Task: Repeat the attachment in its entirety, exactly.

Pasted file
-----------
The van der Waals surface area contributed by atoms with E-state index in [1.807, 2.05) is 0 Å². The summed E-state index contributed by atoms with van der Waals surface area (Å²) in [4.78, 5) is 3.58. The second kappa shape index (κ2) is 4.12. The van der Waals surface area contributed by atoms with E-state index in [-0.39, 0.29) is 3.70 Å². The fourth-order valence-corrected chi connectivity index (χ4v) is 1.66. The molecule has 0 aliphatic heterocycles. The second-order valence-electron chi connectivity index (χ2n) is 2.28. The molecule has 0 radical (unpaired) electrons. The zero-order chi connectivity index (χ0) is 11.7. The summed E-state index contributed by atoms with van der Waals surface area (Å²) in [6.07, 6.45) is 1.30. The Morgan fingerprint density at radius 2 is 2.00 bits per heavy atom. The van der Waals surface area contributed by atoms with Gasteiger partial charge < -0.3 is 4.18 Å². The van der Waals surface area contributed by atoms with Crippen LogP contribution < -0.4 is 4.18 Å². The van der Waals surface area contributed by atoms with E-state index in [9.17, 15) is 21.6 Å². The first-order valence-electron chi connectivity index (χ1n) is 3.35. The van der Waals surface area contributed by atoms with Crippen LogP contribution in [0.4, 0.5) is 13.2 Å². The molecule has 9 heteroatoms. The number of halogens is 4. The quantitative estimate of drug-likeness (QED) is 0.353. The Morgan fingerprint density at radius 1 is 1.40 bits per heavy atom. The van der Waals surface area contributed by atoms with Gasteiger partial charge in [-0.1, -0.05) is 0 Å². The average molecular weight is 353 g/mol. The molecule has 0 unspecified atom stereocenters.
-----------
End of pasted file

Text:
The van der Waals surface area contributed by atoms with E-state index in [1.807, 2.05) is 0 Å². The summed E-state index contributed by atoms with van der Waals surface area (Å²) in [4.78, 5) is 3.58. The second kappa shape index (κ2) is 4.12. The van der Waals surface area contributed by atoms with E-state index in [-0.39, 0.29) is 3.70 Å². The fourth-order valence-corrected chi connectivity index (χ4v) is 1.66. The molecule has 0 aliphatic heterocycles. The second-order valence-electron chi connectivity index (χ2n) is 2.28. The molecule has 0 radical (unpaired) electrons. The zero-order chi connectivity index (χ0) is 11.7. The summed E-state index contributed by atoms with van der Waals surface area (Å²) in [6.07, 6.45) is 1.30. The Morgan fingerprint density at radius 2 is 2.00 bits per heavy atom. The van der Waals surface area contributed by atoms with Gasteiger partial charge < -0.3 is 4.18 Å². The van der Waals surface area contributed by atoms with Crippen LogP contribution < -0.4 is 4.18 Å². The van der Waals surface area contributed by atoms with E-state index in [9.17, 15) is 21.6 Å². The first-order valence-electron chi connectivity index (χ1n) is 3.35. The van der Waals surface area contributed by atoms with Crippen LogP contribution in [0.4, 0.5) is 13.2 Å². The molecule has 9 heteroatoms. The number of halogens is 4. The quantitative estimate of drug-likeness (QED) is 0.353. The Morgan fingerprint density at radius 1 is 1.40 bits per heavy atom. The van der Waals surface area contributed by atoms with Gasteiger partial charge in [-0.1, -0.05) is 0 Å². The average molecular weight is 353 g/mol. The molecule has 0 unspecified atom stereocenters.